Companies sometimes fail to help themselves. A rambling nine-page press release from Tata Sons, the holding company for India’s top conglomerate, attempts to justify the recent sacking of its chairman Cyrus Mistry. A clear, objective explanation was needed. But Ratan Tata, the former chairman and patriarch now back as interim boss, has instead set a personal and defensive tone for fights to come at the $100 billion cars-to-IT giant.
Tata Sons has taken more than two weeks to issue a detailed response to a letter from Mistry in which he raised concerns about the governance and finances of the group he led for almost four years. The trouble is, the missive raise more questions than it provides assurances.
A particularly unsettling feature is an accusation that Mistry was “systematically reducing the effective control and influence” of Tata Sons at its operating companies, some of which are listed and only minority-owned by Tata Sons. To outsiders, that looked like a welcome professionalization of the group’s structure and governance.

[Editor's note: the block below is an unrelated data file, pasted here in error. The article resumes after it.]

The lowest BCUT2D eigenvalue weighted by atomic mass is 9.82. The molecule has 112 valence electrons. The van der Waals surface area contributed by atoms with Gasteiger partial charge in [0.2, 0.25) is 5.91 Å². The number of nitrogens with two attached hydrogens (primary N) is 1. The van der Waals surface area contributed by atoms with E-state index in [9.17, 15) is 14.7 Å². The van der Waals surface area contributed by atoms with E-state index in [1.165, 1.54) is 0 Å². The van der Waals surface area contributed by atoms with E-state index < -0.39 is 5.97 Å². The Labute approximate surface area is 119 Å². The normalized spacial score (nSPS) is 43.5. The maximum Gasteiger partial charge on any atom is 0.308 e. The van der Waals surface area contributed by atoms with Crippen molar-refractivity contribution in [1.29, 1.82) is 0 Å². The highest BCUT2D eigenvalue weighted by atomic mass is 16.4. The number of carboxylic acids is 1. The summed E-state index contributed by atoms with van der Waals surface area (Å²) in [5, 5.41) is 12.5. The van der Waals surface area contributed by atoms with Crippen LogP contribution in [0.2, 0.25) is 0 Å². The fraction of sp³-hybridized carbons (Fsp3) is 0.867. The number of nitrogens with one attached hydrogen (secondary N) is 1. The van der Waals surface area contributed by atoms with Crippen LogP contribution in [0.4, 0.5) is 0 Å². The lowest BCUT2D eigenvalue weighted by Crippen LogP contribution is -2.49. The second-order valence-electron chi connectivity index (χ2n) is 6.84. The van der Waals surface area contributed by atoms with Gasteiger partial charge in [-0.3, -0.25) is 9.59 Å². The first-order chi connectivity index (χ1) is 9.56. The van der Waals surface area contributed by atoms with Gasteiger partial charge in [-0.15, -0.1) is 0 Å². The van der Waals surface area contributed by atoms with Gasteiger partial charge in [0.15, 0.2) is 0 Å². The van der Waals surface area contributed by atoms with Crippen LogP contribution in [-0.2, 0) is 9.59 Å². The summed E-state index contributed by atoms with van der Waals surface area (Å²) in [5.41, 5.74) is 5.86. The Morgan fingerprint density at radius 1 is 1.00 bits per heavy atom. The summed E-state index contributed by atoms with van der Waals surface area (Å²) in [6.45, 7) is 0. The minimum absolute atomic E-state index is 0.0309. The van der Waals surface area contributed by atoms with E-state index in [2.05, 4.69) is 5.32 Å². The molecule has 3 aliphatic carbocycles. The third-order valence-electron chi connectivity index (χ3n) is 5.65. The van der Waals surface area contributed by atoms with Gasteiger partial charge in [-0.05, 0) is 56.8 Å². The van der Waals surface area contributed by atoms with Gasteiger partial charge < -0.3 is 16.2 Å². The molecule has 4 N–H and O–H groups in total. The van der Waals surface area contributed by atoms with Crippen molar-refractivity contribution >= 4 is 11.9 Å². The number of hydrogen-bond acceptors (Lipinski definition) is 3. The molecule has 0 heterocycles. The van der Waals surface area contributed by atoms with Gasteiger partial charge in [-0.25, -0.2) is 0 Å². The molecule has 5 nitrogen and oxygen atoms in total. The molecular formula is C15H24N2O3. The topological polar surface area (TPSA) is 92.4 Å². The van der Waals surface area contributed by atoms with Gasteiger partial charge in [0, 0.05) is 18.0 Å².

Other elements seem self-indulgent. “There is no complaint about these good legacies!” the statement cries, referring to comments Mistry made about the difficulties he encountered trying to turn around businesses inherited from Ratan Tata in sectors like steel. If the star-studded Tata Sons board approved the official rant, that is also a worry. Directors include Nitin Nohria, dean of Harvard Business School, and Amit Chandra, head of Indian operations for U.S. private equity group Bain Capital.
The public catfight foreshadows a messy struggle for control of several group businesses where Mistry remains chairman. There are a dozen or so sizeable listed companies where Tata Sons’ shareholding falls short of the majority needed to remove him without support from other shareholders, including Jaguar Land Rover owner Tata Motors.
Independent directors of Indian Hotels and Tata Chemicals have already voiced support for Mistry. And even if Ratan Tata can remove him from his group leadership positions, his family will remain an 18 percent shareholder of Tata Sons.
In its screed, Tata Sons says Mistry destroyed shareholder value. If so, now top leaders of the Tata group will be distracted by a bad-tempered public tussle which risks doing even more damage.